Solving linear sentences with two variables can be intimidating to students. Variables are frightening enough, but solving for two variables is a downright dreaded topic in high school math.
To begin, let's first review linear equations. A linear equation is an equation that forms a straight line when plotted on a graph. You will not find any squares, cubes, cube roots, square roots, etc., in linear equations. A linear equation only contains constants and variables raised to the first power. Since the first power is understood, remember you won't actually see an exponent of 1. All linear equations can be written in the form ax + b = 0.
Here is an example of an equation you will be asked to solve with two variables:
Solve for x, if y = 2.
2x - 4y = 22
Plug the value 2 into the equation for the variable x:
2x - 4y = 22
2x - (4)(2) = 22
2x - 8 = 22
Using the order of operations, multiple 4 by 2 first. Next, add 8 to both sides of the equation before solving for x.
2x - 8 = 22
2x = 30
X = 15
You will also be given a system of equations. Here is an example:
2x - y = 12
X - y = 2
X + y = 18
To start, solve the first equation for y. You could choose x as well, but it is easier to choose y since the variable has no coefficient in front.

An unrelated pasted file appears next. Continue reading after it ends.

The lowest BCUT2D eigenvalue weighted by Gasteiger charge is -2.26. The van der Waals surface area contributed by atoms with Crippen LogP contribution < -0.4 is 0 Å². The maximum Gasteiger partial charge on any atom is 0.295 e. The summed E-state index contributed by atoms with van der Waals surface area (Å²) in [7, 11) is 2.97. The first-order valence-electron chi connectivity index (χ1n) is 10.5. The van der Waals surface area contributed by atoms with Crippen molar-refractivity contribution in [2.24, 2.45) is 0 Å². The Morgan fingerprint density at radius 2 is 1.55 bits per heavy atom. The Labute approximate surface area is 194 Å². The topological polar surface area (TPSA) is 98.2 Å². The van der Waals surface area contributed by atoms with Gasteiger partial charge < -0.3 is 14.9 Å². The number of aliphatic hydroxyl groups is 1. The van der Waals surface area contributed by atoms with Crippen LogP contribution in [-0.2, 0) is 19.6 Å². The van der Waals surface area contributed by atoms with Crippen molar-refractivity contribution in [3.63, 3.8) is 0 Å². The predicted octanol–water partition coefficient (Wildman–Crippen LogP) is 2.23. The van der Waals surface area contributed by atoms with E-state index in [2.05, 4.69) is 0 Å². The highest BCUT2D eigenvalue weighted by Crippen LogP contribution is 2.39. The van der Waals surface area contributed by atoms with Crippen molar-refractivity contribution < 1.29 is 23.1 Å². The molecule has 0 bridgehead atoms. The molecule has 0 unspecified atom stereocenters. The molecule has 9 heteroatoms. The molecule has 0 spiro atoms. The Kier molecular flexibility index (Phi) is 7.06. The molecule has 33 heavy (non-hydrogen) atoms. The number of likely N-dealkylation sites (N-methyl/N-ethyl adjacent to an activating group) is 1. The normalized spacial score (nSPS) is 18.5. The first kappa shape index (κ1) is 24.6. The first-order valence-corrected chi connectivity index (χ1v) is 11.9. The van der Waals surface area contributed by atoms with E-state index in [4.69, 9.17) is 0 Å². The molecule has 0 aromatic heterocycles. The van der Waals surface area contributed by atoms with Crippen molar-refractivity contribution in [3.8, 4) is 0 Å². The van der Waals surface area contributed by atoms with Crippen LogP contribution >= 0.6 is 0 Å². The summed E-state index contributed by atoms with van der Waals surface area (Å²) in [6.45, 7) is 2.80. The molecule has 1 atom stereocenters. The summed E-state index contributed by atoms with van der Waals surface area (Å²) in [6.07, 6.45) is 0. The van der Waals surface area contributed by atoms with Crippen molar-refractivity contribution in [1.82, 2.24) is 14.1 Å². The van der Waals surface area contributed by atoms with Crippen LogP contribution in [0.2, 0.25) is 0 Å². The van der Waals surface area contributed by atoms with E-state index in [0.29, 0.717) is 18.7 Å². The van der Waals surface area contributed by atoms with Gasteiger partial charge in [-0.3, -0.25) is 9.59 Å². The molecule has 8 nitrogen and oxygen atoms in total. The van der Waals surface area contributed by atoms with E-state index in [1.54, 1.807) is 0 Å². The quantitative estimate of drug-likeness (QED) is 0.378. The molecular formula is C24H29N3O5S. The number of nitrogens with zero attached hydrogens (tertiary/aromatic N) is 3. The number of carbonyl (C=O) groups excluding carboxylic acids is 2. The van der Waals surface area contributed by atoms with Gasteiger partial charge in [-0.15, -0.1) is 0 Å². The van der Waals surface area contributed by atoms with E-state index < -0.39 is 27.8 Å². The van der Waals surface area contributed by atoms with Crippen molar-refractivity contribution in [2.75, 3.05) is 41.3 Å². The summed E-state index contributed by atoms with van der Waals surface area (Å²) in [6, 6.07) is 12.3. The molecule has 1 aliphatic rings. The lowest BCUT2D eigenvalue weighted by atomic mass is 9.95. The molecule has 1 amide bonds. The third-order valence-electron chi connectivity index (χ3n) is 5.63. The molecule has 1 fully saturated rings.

2x - y = 12
- y = -2x + 12
y= 2x - 12
Next, plug the value of y (2x -12) into the next two equations.
x - y = 2
x - (2x -12) = 2
x - 2x + 12 = 2
-x + 12 = 2
-x = -10
x = 10
And the next equation:
x + y = 18
x + 2x -12 = 18
3x -12 = 18
3x = 30
x = 10
Now you can find the value of y by plugging the value for x (10) into any of the three equations.
2x - y = 12
2 (10) - y = 12
20 - y = 12
-y = -8
y = 8
Or:
x - y = 2
10 -y = 2
-y = -8
y = 8
Or:
x + y = 18
10 + y = 18
y = 8
To check your answers, plug both values into the equations.
2x - y = 12
(2)(10) - 8 = 12
Does 20 - 8 = 12? YES!
And:
x - y = 2
10 - 8 = 2
Does 10 - 8 = 2? YES!
And:
x + y = 18
10 + 8 = 18
Does 10 + 8 = 18? YES.
By checking your answers in all three equations, you can guarantee you have the correct solutions for the variables.
Solving linear sentences with two variables can be intimidating to students. Variables are frightening enough, but solving for two variables is a downright dreaded topic in high school math.
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Interesting power supply for that price. Thanks for the reeivw.For finer adjustment precision on your self-built supply, you should be able to just replace the adjustment pots with multi-turn types (fairly expensive, $10/ea or so) of the same value, without modifying the circuit or faceplate. You do have to tradeoff precision for fast adjustments though.The meter averaging is something I haven't seen before. Seems to be to allow the circuitï»¿ to burst high current, but set a max on the average